Tanganyika Wildlife Park White Tiger Cub 2022_CS (3)

Tanganyika Wildlife Park Welcomes White Tiger Cub

On April 29th, 2022, we welcomed a new white tiger cub to our Tanganyika Wildlife Park family – and he’s already stealing the hearts of many!

Come be part of his naming process in our upcoming Twilight Tour fundraiser!



Born at a wildlife park in Minnesota, this spunky 3-month-old is spending time adjusting to his new home here in Kansas and preparing to meet you!


While some of you may remember Gilbert and Sky who retired in 2020, this little guy will follow their (very big) footsteps and eventually be located in the habitat across from Lemur Island! You can currently spot him through the nursery window where he roughhouses with his toys, is fed by our professional nursery keepers, and enjoys catnaps.

He has yet to be named, so YOU will have the chance to help us choose it by attending this year’s Twilight Tour, our annual Tanganyika Wildlife Park fundraiser that will include behind the scenes viewings of our new Safari Barn (for Elite guests only), local appetizers, beer, and wine samples, and more.

Ranking among the biggest wild cats alive today, Bengal tigers have been the subject of political and social pressure due to their mismanagement by unprofessional facilities.  This caused AZA to shift their entire focus to Amur tigers and leave Bengal tigers to die out.  In addition, increased legislation has significantly reduced the population in private and public facilities.  As a result, the bengal tiger population in managed care is at a breaking point.  

Tanganyika Wildlife Park White Tiger Cub 2022

Like most species, their population is dwindling in the wild and one way to keep them from going extinct is by ensuring there is a vibrant population in managed care. Tanganyika hopes to partner with other zoological facilities in the US as part of an Animal Management Plan (AMP) to help strengthen their numbers. We hope to find him a female companion within the next couple years, and restart our breeding program.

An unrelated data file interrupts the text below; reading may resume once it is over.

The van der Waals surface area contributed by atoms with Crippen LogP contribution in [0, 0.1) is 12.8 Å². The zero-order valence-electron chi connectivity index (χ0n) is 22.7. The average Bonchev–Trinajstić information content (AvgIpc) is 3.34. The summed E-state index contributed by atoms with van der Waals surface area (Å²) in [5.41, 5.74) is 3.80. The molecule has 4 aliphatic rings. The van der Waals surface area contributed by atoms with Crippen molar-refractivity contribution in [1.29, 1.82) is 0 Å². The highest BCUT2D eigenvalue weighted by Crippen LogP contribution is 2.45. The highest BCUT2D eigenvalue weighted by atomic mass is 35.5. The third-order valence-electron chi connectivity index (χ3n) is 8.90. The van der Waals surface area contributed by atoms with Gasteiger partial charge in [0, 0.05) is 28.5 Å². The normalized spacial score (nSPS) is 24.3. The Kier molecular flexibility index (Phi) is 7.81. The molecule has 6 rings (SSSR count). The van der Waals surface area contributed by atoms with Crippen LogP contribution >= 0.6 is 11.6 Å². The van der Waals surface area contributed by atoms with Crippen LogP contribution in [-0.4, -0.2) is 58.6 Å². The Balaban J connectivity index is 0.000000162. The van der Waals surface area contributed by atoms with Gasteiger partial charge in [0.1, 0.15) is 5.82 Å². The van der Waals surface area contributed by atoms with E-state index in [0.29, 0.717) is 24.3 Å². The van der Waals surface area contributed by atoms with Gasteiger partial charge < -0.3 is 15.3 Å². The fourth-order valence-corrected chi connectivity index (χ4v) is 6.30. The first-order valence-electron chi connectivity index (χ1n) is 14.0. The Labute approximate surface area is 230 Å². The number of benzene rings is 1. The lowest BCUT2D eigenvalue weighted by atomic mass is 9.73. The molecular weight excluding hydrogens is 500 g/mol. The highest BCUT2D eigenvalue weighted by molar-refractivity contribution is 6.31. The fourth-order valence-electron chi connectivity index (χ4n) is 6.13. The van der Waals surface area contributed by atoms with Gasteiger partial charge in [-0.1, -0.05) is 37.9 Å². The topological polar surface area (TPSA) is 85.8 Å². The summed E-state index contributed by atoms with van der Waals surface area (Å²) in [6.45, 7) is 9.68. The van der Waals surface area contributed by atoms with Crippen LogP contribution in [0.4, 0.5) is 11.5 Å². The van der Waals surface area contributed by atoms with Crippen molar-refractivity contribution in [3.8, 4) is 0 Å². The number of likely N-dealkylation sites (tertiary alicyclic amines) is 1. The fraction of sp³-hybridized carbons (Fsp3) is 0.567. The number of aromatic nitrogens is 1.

“We are excited to have tigers back at TWP! Tigers are sadly endangered in their native habitats, so we hope that our guests will be excited to see our new tiger and fall in love with him as much as we have, and get inspired to learn more about tigers and their conservation. Our ultimate goal is to encourage and support a new wave of conservationists and wildlife enthusiasts that will take action to help our cub’s wild counterparts – simple, every day actions can make a big difference in the long run!” -TWP Assistant to Chief of Care, Sam Russak, PhD


Are White Tigers Albino?

The white tiger, an elusive Bengal tiger (Panthera tigris tigris) with white fur and dark stripes, has fascinated humans for centuries ever since its discovery in the jungles of India. While some people may think white tigers are simply albino tigers, this is not true. Despite what some may say, they are not a separate species or albino, but are simply Bengal tigers! 

Eye of the White Tiger at Tanganyika Wildlife Park

Tigers can also be black with tan stripes, all white (albino), or white and tan. The easiest way to tell the difference between a white tiger and an albino tiger is that true albinos have pink eyes!


Are White Tigers Inbred? Myth, busted!

Sadly, there is a widespread belief that it is necessary to severely inbreed tigers to maintain the black and white characteristics. While this did occur many years ago, today, accredited facilities breed animals using the science of genetics to ensure healthy offspring. Oftentimes, line breeding and outcrossing (as seen in the diagram) are used by these facilities to introduce new genetics into the breeding population with unrelated, regular orange tigers.